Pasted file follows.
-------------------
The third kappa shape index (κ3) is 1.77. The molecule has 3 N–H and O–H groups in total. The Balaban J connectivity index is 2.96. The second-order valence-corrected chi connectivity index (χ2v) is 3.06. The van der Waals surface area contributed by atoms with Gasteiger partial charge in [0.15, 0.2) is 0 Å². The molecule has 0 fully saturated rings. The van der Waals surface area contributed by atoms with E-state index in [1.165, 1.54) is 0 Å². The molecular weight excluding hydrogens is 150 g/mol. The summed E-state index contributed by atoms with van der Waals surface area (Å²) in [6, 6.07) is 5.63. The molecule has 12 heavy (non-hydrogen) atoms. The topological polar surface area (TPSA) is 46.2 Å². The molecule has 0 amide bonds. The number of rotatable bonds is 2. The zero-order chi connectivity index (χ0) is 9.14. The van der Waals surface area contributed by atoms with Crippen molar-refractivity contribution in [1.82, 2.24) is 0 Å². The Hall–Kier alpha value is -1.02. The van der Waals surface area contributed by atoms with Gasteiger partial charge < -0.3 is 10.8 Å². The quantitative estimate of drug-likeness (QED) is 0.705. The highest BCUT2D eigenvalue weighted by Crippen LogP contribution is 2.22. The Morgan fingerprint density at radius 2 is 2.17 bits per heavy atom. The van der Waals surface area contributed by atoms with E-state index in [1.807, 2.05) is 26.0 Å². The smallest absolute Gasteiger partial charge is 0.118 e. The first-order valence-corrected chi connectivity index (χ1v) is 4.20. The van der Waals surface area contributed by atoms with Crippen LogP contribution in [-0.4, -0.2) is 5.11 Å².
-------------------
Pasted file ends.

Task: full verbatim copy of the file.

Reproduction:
The third kappa shape index (κ3) is 1.77. The molecule has 3 N–H and O–H groups in total. The Balaban J connectivity index is 2.96. The second-order valence-corrected chi connectivity index (χ2v) is 3.06. The van der Waals surface area contributed by atoms with Gasteiger partial charge in [0.15, 0.2) is 0 Å². The molecule has 0 fully saturated rings. The van der Waals surface area contributed by atoms with E-state index in [1.165, 1.54) is 0 Å². The molecular weight excluding hydrogens is 150 g/mol. The summed E-state index contributed by atoms with van der Waals surface area (Å²) in [6, 6.07) is 5.63. The molecule has 12 heavy (non-hydrogen) atoms. The topological polar surface area (TPSA) is 46.2 Å². The molecule has 0 amide bonds. The number of rotatable bonds is 2. The zero-order chi connectivity index (χ0) is 9.14. The van der Waals surface area contributed by atoms with Crippen molar-refractivity contribution in [1.82, 2.24) is 0 Å². The Hall–Kier alpha value is -1.02. The van der Waals surface area contributed by atoms with Gasteiger partial charge < -0.3 is 10.8 Å². The quantitative estimate of drug-likeness (QED) is 0.705. The highest BCUT2D eigenvalue weighted by Crippen LogP contribution is 2.22. The Morgan fingerprint density at radius 2 is 2.17 bits per heavy atom. The van der Waals surface area contributed by atoms with E-state index in [1.807, 2.05) is 26.0 Å². The smallest absolute Gasteiger partial charge is 0.118 e. The first-order valence-corrected chi connectivity index (χ1v) is 4.20. The van der Waals surface area contributed by atoms with Crippen LogP contribution in [-0.4, -0.2) is 5.11 Å².